NORRISTOWN >> One day after a jury labeled her a convicted felon, Pennsylvania Attorney General Kathleen Granahan Kane learned her fate will be sealed come October.
Montgomery County Judge Wendy Demchick-Alloy on Tuesday set Kane’s sentencing hearing for 10 a.m. Oct. 24, giving county probation officials time to complete drug, alcohol and psychological evaluations of Kane. The judge will use those evaluations to assist her in fashioning a sentence against Kane.
Kane, 50, a first-term Democrat and the first woman ever to be elected to the state post, faces a possible maximum sentence of 14 to 28 years in state prison on felony charges of perjury and misdemeanor charges of obstructing administration of law, official oppression, false swearing and conspiracy. State sentencing guidelines could allow for less jail time for Kane, who has no criminal record.
A jury convicted Kane, a former Lackawanna County prosecutor who was elected attorney general in 2012 and was considered a rising star among Democrats, of the charges late Monday after hearing five days of testimony, finding she orchestrated the illegal disclosure of secret grand jury information to the media and then engaged in acts designed to conceal and cover up her conduct.
Meanwhile, Kane announced Tuesday that she will resign as attorney general at the close of business on Wednesday.
“I have been honored to serve the people of Pennsylvania and I wish them health and safety in all their days,” Kane said in a prepared statement.
After Kane’s conviction, numerous state legislators and Gov. Tom Wolf called upon Kane to resign, as did Montgomery County Commissioner Josh Shapiro, a fellow Democrat, who is running to replace Kane in November’s election.
“This is a sad moment for our Commonwealth and now that the attorney general has chosen to step down we must work together to restore public trust in our democracy and ensure the people’s business — protecting consumers, fighting the heroin epidemic, and keeping our communities safe — comes first,” Shapiro said in a prepared statement on Tuesday.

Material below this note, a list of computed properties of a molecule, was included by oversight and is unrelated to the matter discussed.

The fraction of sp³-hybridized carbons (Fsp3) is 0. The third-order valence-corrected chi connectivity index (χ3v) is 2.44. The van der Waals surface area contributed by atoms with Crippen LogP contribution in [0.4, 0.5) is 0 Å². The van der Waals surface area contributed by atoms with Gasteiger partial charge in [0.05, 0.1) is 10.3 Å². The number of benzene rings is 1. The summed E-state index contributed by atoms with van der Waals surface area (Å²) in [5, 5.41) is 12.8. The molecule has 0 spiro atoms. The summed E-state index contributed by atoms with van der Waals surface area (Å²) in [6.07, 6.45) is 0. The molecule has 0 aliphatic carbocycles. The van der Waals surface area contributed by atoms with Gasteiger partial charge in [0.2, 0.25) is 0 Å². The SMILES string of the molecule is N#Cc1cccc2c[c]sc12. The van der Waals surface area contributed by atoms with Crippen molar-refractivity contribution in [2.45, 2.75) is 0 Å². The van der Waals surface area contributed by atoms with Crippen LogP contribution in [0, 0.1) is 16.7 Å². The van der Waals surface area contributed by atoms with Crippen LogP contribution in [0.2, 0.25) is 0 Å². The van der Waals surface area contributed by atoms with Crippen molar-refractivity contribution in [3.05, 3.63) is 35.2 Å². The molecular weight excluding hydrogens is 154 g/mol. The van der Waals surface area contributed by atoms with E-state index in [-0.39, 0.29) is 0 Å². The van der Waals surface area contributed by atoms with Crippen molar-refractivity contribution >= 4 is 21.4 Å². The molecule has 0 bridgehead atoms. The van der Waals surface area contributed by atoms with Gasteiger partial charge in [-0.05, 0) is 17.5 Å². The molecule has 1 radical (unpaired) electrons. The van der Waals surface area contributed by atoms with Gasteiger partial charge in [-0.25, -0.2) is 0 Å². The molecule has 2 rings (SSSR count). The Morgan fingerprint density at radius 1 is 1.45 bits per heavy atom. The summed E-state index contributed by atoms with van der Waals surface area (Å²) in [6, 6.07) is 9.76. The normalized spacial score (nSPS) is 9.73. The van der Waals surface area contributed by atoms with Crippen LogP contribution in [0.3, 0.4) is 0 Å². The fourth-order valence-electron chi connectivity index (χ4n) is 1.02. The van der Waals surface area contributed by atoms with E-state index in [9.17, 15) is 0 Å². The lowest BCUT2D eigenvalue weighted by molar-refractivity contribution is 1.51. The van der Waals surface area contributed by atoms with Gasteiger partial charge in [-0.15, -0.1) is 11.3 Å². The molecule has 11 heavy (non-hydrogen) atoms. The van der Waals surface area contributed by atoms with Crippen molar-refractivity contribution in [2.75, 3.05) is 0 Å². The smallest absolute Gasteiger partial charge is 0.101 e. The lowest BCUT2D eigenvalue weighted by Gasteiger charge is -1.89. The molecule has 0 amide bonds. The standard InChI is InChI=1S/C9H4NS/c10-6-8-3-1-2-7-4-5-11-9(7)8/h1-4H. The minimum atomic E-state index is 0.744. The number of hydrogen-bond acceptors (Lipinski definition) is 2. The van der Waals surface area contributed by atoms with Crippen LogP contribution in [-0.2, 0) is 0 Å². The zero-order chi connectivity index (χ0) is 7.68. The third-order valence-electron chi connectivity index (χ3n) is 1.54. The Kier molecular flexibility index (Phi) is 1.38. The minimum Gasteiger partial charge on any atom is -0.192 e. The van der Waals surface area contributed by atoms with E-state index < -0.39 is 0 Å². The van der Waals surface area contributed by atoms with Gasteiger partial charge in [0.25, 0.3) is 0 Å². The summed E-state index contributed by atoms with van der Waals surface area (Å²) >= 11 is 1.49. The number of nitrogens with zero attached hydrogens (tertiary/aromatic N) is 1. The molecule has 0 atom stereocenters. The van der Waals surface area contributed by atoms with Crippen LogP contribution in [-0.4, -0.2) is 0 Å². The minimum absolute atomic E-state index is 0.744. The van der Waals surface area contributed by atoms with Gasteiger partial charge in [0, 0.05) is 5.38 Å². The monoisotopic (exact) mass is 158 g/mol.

The Republican candidate seeking to replace Kane — state Sen. John C. Rafferty Jr. — also released a statement.
“The only issue I have with Attorney General Kathleen Kane’s decision to resign is that it is long overdue,” Rafferty said. “I have called and voted for Kathleen Kane’s removal months ago because of the serious nature of the charges she was facing, and more importantly because I knew the Office of Attorney General could not operate effectively under the weight of these many distractions.”
Kane, through her lawyer, also surrendered her passport at the county Clerk of Courts Office on Tuesday.
“It was surrendered to this office at 10:24 a.m. on Aug. 16 as directed by the order of Judge Demchick-Alloy,” a clerk in the office confirmed.
After Kane’s conviction, the judge ordered she surrender the passport by noon Tuesday as a condition of the own recognizance bail that will allow Kane to remain free while awaiting sentencing. Before dismissing Kane, the judge expressed her displeasure with Kane, while referring to trial testimony, bellowing that Kane left no one “minding the store” when Kane took a trip to Haiti in April 2014 with several other staffers.
The judge also ordered Kane not to retaliate against any witnesses who testified against her at trial, warning Kane her bail would be revoked and she’d be jailed if she disobeys the order.
District Attorney Kevin R. Steele said it was “a sad day for the commonwealth of Pennsylvania” when an attorney general is convicted “of crimes involving an abuse of power and lying under oath.”
But defense lawyer Gerald L. Shargel hinted at an appeal, saying Kane’s defense team would “fight to the end.”
Kane did not testify at trial.At trial, Steele and co-prosecutor Michelle Henry alleged Kane orchestrated the illegal release of secret materials pertaining to the 2009 statewide grand jury No. 29 to a reporter in order to exact “revenge” on a former state prosecutor with whom she was feuding.
Kane also was convicted of lying to the 35th statewide grand jury in November 2014 to cover up her leaks by lying under oath when she claimed she never agreed to maintain her secrecy regarding the 2009 grand jury investigation.
Prosecutors said they discovered evidence that Kane signed a so-called “secrecy oath” on her second day in office on Jan. 17, 2013, promising her secrecy for statewide investigating grand juries one through 32. The oath compelled Kane to maintain the secrecy of all matters occurring before past and present statewide grand juries, prosecutors alleged.
Kane claimed she did nothing wrong and has implied the charges were part of an effort to force her out of office because she discovered pornographic emails being exchanged between state employees on state email addresses.
However, a judge ruled Kane could not raise the pornographic email defense at trial. Defense lawyers hinted that might be the basis for an eventual appeal.